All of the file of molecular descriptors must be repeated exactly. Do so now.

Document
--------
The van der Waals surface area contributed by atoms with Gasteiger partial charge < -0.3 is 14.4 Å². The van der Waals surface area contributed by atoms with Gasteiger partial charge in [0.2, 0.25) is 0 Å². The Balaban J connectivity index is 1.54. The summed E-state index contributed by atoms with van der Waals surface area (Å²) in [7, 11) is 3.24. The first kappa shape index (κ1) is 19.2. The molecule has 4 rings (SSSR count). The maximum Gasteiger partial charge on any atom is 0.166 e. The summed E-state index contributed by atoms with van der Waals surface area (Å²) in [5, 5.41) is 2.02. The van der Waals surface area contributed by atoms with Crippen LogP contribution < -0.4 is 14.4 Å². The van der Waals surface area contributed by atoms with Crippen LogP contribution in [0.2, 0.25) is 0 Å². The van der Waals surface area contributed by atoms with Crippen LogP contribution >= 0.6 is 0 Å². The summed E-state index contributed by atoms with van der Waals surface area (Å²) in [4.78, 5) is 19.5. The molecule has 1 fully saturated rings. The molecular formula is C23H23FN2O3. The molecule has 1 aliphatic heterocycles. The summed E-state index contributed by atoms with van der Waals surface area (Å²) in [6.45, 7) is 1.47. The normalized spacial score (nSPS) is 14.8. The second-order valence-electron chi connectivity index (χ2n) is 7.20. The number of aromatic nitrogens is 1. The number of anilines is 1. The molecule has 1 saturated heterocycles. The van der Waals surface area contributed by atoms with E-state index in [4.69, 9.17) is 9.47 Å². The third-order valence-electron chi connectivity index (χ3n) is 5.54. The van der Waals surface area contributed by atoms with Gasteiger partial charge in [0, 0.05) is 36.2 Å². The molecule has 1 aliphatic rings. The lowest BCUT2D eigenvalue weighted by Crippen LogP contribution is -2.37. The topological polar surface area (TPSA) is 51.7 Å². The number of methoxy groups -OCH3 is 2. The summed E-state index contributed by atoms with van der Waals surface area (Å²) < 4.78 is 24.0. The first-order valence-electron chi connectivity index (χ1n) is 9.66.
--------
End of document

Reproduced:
The van der Waals surface area contributed by atoms with Gasteiger partial charge < -0.3 is 14.4 Å². The van der Waals surface area contributed by atoms with Gasteiger partial charge in [0.2, 0.25) is 0 Å². The Balaban J connectivity index is 1.54. The summed E-state index contributed by atoms with van der Waals surface area (Å²) in [7, 11) is 3.24. The first kappa shape index (κ1) is 19.2. The molecule has 4 rings (SSSR count). The maximum Gasteiger partial charge on any atom is 0.166 e. The summed E-state index contributed by atoms with van der Waals surface area (Å²) in [5, 5.41) is 2.02. The van der Waals surface area contributed by atoms with Crippen LogP contribution < -0.4 is 14.4 Å². The van der Waals surface area contributed by atoms with Crippen LogP contribution in [0.2, 0.25) is 0 Å². The van der Waals surface area contributed by atoms with Crippen LogP contribution >= 0.6 is 0 Å². The summed E-state index contributed by atoms with van der Waals surface area (Å²) in [4.78, 5) is 19.5. The molecule has 1 fully saturated rings. The molecular formula is C23H23FN2O3. The molecule has 1 aliphatic heterocycles. The summed E-state index contributed by atoms with van der Waals surface area (Å²) in [6.45, 7) is 1.47. The normalized spacial score (nSPS) is 14.8. The second-order valence-electron chi connectivity index (χ2n) is 7.20. The number of aromatic nitrogens is 1. The number of anilines is 1. The molecule has 1 saturated heterocycles. The van der Waals surface area contributed by atoms with E-state index in [4.69, 9.17) is 9.47 Å². The third-order valence-electron chi connectivity index (χ3n) is 5.54. The van der Waals surface area contributed by atoms with Gasteiger partial charge in [0, 0.05) is 36.2 Å². The molecule has 1 aliphatic rings. The lowest BCUT2D eigenvalue weighted by Crippen LogP contribution is -2.37. The topological polar surface area (TPSA) is 51.7 Å². The number of methoxy groups -OCH3 is 2. The summed E-state index contributed by atoms with van der Waals surface area (Å²) < 4.78 is 24.0. The first-order valence-electron chi connectivity index (χ1n) is 9.66.